Professor of Art
His paintings and installations have been presented internationally, including at the Museo de Arte Contemporaneo/Oaxaca-Mexico; Alliance Francais/Kumasi-Ghana; Haus der Kunst/Munchen-Germany; Muzej Grada/Rijeka-Croatia; and the Mead Art Museum at Amherst College, MA. He has taught painting at the Kwame Nkrumah University/Kumasi-Ghana; the Academy of Fine Arts Munich; and the State Academy Rotenfels-Germany.
His work includes repeated motifs such as the "Afronaut" figure, and textual elements in the cycle entitled "Brother Beethoven," a series he started in 1999.
Daniel Kojo Schrade was a Copeland Fellow at Amherst College and has received grants and awards from the Cusanuswerk Foundation/Bonn-Germany, the Academy of Fine Arts Munich, and the District Government of Bavaria. His work is represented in various permanent collections such as those of the Museo de Cuenca/Spain; MACO/Mexico; the Bayerische Staatsgemaeldesammlung/Munich; Collection Diehl/Silvaplana-Swiss; and Collection Morat/Freiburg-Germany.
This course invites students to investigate the indistinct borders between two-dimensional art, multi-media art installations, and performative art forms. With a focus on abstraction and non-representational studio art practice, students will learn how to develop an individual approach to a subject matter through research, assigned readings, and digital image lectures. While exploring visual culture from a transcultural perspective, we will as well address issues such as composition and color theory.
This course will focus on expanded definitions and practices of marking space. The course intent is to contextualize and investigate a wide variety of drawing methods including more traditional practices (marks on paper), as well as spatially focused practices; for example, marking the landscape, and process oriented approaches including the body, action and the passage of time. This course will be built around three guided, yet self-directed projects. Studio work will be divided into three equal parts - Research (reading, writing, looking), Making (drawing, collecting, experimenting), and Critique.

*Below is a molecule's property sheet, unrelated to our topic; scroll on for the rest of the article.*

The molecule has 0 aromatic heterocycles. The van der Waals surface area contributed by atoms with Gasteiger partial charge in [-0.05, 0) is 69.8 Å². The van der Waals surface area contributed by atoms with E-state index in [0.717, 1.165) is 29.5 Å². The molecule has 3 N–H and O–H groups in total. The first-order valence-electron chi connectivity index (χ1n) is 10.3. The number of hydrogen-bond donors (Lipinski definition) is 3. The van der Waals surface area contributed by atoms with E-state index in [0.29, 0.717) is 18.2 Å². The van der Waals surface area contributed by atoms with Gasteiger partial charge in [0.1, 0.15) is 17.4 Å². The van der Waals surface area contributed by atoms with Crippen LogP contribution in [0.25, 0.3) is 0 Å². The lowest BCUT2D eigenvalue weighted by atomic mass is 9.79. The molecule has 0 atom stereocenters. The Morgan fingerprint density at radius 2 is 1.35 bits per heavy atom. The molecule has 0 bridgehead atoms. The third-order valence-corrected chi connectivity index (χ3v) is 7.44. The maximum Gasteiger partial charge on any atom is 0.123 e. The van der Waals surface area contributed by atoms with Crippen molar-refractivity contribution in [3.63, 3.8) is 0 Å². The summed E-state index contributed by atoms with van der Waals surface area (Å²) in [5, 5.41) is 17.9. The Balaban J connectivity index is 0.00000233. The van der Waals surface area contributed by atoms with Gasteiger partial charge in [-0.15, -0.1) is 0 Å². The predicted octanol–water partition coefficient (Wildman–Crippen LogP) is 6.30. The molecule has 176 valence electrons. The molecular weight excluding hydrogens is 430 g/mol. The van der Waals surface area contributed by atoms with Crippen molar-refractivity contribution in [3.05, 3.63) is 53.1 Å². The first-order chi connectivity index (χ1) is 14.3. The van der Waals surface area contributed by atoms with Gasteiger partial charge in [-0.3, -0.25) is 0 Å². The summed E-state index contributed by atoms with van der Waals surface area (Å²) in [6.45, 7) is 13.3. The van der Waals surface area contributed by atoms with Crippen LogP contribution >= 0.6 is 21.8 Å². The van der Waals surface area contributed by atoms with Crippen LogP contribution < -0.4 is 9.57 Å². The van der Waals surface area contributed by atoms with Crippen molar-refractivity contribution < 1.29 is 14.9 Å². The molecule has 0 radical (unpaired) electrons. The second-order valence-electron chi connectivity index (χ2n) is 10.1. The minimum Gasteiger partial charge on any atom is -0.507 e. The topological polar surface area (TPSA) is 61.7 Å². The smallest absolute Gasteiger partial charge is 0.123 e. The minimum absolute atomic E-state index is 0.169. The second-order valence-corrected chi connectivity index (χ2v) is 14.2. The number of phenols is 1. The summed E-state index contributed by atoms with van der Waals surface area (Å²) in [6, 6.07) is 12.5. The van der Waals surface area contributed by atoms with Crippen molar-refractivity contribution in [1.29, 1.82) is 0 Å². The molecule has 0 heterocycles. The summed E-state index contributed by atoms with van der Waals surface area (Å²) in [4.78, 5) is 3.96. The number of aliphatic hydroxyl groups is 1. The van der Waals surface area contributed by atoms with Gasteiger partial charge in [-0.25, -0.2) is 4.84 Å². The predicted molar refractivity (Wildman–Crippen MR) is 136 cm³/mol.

This course will introduce students to the fundamentals of painting, such as composition, value, and color. Students will learn about material and the technical issues of painting. Drawings will often be produced in tandem with paintings in order to illuminate visual ideas. We will work with water based and oil based paint on various surfaces. Besides creating individual paintings, students will collectively prepare and work on large-scale canvases. This course will develop from individual representational set-ups towards collective, abstract work. Regular class critiques will assist in examining formal composition principles. The course will focus on the work of non-western contemporary artists and we will discuss historic work examples from a post-colonial perspective. Readings and one paper on an artist to be assigned will be part of this class. Assignments require students to work independently outside of class.
Geared towards studio art concentrators in their third and fourth year, this course will offer space to explore production and discourse strategies concerning interdisciplinary visual art productions on an upper Division II and Division III level. The goal of this course is to conceptualize, develop, present and reflect one larger project in relation to contemporary, western and non-western art productions. Modern and postmodern movements will be introduced as a means of contextualizing studio work. Classes will consist of individual and group critiques, and studio work. Additional class time will be spent reviewing readings, lectures, films and exhibitions. Students will have to present a paper on an artist to be assigned.
This course will introduce students to the fundamentals of visual art in general and drawing in particular. Focusing on perception, composition, line and materiality, students will draw from objects, the human figure, interior and exterior spaces, and from imagined sources. We will explore a variety of materials and work small and large scale. Regular class critiques will assist in developing evaluation skills of work in progress, and in analyzing formal composition principles. Assigned readings and one research project, contextualizing work and life of an artist, will be a segment of this course. Students will be expected to maintain an 'active' sketchbook.
William Pope L., Yinka Shonibare, Ghada Amer, Gabriel Orozco, Friedensreich Hundertwasser, Wangechi Mutu, Anish Kapoor, David Hammons, Louise Bourgeois, Jean Tinguely, El Anatsui, Hannah Hoch. Since the 1960s, the variety of an increasing choice of media has created more diverse working fields for artists. While this may make it easier for more artists to find areas of expression, it may also be more difficult for students to map their own artistic language. This course is designed for students who are starting to develop their own personality as artists. Experimenting with materials, techniques, and styles, on the basis of collective readings and written personal statements, will be central to this class. Readings, assigned slide-presentations and class discussions will be informed by the work of non-western contemporary artists. Students will be expected to complete assigned projects as well as independent projects outside of class time and to write and present one seminar paper.